Compression socks hold on to feet tightly, while stimulating peripheral circulation and delivering a whole range of benefits to the limbs and the body as a whole. Their blood flow boosting effects and the gentle massage they apply to the feet and legs help bring down inflammation and swelling. Primarily, however, they eliminate friction and sources of irritation for your bunions, since they stay in place and are made from skin-loving materials that should reduce your risk of bunion pain.
Benefits of Compression Socks for Bunions
Bunions create localized irritation and discomfort. Over time, they can also cause pain throughout the foot, as the medial dorsal cutaneous nerve (which runs over the bunion) becomes inflamed. Moreover, since the toe joints get more pressure when you spend a lot of time on your feet, your lifestyle or job can also make you feel more pain when you have bunions. In all these cases, compression socks can provide help and support.
Pain caused by bunions falls under two categories: the immediate pain and irritation from rubbing against the shoe and the longer-term, more profuse pain caused by pressure on the joints and inflammation of the nerves. Good-quality compression socks address both of these.
Since they apply pressure to the lower limbs through tight material that grips well onto the feet, compression socks reduce the risk of friction and associated irritation. This is why they’re a garment of choice in many sports, such as running and tennis, where athletes move a lot. Additionally, because compression socks stimulate blood flow in the lower limbs and reduce the risk of inflammation and swelling, they can be an effective long-term tool against pain from bunions.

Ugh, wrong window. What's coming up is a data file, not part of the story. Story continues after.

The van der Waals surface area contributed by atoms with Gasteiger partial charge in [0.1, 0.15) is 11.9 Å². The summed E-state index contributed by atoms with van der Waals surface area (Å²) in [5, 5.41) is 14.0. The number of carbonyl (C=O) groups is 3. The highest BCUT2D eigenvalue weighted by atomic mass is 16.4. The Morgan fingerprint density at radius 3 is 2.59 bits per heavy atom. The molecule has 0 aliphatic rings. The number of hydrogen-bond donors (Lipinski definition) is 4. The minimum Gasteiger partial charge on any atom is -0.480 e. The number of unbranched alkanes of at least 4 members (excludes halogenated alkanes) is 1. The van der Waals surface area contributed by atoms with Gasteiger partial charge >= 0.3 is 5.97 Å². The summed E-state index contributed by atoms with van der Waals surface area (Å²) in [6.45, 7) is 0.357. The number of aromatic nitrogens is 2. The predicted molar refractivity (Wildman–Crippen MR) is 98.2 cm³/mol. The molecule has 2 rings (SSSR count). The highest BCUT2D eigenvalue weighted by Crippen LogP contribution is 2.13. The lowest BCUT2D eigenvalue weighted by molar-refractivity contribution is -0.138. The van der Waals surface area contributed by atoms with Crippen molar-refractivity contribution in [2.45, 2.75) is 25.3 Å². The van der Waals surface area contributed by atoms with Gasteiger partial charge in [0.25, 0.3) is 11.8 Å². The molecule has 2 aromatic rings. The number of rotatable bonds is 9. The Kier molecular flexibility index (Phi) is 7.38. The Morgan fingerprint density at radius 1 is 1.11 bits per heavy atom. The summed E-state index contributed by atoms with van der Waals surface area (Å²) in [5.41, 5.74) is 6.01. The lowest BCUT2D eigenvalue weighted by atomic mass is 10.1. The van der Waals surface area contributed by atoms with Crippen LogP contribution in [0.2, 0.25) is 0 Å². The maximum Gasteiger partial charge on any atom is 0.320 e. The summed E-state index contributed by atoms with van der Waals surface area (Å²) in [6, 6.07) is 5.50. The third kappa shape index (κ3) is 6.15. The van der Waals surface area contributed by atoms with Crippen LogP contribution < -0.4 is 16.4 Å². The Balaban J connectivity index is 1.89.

Reduced Swelling and Inflammation
The increase in blood flow thanks to compression socks helps reduce inflammation in the feet and brings down swelling. Both of these bunion symptoms can be treated once they’ve happened, or you can wear compression socks preventively, to help lower the risk of swelling before it happens.
This is particularly relevant to those who spend a long time on their feet, such as hairdressers or nurses. Avoiding the growing pressure that standing puts on the feet should reduce inflammation around your bunion and keep it from starting to hurt. Similarly, since graduated compression socks stimulate blood flow from the feet back up to the heart, they reduce your risk of having blood and fluid pool around the lower limbs and making them swell, which will cause feet and legs to hurt more.